“She’s bound to enjoy pet day. It’s always a real favorite with the memory care patients,” Angie says, then explains this is when a staff member brings in her own dog or cat to visit.
“Mom’s allergic to cats.”
“Well, please make sure you indicate that on the medical history form.”
Dan continues to go through the pages, one by one. Minutes pass. Angie wonders why Matt’s up so early. He doesn’t start work until four. He tends bar downtown, a position that seems to agree with him on a number of levels—he can banter with the best of them, he likes being around people when they’re drinking, and he digs the bands that come and play on the weekends. He was once an aspiring guitarist and will be again as soon as he can lay his hands on a good instrument.
Dan puts the papers he’s been reviewing back in their folder. He looks at Angie.
“Mr. Green, I’m sure your mother will find this a wonderful place to start the next chapter in her life,” she says.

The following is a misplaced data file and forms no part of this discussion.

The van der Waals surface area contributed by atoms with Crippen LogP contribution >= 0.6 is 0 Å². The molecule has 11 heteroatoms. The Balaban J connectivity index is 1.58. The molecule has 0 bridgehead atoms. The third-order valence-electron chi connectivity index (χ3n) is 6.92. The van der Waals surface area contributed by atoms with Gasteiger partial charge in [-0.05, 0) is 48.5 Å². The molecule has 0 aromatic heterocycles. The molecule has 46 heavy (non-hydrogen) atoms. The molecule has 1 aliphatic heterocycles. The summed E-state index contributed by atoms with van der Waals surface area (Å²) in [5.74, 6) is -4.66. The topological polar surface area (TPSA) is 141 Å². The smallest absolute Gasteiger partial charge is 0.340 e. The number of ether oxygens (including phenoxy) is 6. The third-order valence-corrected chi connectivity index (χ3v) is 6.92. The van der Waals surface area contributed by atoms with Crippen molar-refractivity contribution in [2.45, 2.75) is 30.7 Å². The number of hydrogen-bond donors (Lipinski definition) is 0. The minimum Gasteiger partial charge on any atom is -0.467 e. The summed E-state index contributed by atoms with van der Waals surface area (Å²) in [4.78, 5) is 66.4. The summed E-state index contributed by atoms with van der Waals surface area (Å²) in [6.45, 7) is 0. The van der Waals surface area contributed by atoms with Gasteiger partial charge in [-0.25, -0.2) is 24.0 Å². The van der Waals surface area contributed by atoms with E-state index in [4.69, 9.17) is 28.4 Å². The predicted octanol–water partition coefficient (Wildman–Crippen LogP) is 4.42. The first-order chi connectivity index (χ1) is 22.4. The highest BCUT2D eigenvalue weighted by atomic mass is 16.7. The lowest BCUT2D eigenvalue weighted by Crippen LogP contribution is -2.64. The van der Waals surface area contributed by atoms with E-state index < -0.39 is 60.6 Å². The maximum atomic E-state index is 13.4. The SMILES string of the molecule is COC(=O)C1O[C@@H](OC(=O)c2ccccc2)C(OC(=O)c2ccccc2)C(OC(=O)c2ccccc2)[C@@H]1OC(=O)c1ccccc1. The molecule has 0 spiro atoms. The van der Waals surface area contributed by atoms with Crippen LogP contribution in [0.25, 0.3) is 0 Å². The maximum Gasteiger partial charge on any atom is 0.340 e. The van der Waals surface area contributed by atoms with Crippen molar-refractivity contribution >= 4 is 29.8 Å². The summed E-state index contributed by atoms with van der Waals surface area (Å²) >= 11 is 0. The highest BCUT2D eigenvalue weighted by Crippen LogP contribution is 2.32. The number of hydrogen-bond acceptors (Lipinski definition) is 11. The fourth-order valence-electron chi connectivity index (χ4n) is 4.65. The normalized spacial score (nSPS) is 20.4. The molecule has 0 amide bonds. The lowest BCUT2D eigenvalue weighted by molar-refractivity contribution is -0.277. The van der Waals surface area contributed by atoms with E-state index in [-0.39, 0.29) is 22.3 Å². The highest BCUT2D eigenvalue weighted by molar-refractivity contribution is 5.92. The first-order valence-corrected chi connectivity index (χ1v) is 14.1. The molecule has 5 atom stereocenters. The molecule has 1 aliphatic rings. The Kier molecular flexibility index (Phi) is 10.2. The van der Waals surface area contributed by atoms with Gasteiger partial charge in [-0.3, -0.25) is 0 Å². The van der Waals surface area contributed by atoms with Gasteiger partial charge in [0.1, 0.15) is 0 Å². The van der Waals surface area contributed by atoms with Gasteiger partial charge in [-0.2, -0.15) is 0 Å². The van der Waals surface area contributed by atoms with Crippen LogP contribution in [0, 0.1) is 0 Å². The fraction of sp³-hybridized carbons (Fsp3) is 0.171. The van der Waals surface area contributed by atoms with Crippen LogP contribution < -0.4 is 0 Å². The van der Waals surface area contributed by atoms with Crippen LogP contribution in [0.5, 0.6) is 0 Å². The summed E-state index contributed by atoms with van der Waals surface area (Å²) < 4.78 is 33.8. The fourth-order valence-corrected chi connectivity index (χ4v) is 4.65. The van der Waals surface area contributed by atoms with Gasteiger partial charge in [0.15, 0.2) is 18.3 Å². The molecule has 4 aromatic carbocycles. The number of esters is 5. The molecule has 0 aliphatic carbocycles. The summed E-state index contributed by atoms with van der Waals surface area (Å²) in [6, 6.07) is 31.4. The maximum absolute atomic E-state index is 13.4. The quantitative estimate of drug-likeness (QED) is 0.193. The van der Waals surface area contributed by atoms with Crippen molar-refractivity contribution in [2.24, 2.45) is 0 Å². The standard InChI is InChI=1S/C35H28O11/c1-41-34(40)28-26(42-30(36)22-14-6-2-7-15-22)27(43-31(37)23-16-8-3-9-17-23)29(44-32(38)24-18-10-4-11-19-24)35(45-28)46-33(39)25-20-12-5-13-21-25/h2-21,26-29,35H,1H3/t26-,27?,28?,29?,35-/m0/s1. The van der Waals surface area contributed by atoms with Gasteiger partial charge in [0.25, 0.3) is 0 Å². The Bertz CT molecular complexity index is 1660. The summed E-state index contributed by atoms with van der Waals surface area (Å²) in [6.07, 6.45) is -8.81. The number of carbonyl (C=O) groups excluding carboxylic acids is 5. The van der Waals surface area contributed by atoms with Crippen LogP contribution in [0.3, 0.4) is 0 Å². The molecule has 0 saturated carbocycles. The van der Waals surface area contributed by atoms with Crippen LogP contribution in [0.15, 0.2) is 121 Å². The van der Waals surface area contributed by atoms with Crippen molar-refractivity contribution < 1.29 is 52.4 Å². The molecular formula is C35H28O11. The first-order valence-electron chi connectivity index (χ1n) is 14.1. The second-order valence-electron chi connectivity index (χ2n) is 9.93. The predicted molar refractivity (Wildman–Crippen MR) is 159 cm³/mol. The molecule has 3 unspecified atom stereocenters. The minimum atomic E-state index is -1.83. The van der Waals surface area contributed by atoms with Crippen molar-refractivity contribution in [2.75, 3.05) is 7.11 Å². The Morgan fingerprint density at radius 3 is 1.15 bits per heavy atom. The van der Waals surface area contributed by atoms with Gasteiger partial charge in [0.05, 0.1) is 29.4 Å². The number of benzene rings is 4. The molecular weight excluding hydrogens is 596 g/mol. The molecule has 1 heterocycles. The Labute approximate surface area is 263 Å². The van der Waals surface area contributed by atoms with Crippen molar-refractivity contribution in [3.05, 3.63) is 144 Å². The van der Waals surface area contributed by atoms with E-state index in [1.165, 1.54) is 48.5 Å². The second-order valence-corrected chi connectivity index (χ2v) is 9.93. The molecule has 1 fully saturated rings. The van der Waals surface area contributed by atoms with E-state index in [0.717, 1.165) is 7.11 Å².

“You make her sound like a book.”
Angie laughs. She searches for something flattering to say and can’t think of anything.
“I say yes,” Sophie says.
“It’s not up to you,” Dan says.
“Your mother and I have been close for years. You know that. I think I know what she’d want if she were—”
“In her right mind?”
“Fully in possession of herself,” Angie says.
Dan pulls out his checkbook with a heavy sigh. Angie explains that he needs to go to the Ombudsman’s Office to sign the financial agreement and remit payment. He stands, checkbook still in hand, turns and leaves her office. Sophie gives Angie back the paint cards, then extends her hand. Angie shakes it. Her palm is clammy and nasty to touch. Angie has held many nasty hands in this business—sticky, bloody, callused, fever-hot, ice-cold, even one with three broken fingers. Sometimes the physical aspect of being a social worker is the worst of all.
Alone, Angie pulls out her phone and listens to Matt’s message.
“Hey, it’s my day off. You wanna get together for a drink? Call me.”
Did he tell her before that he was off today? She can’t remember.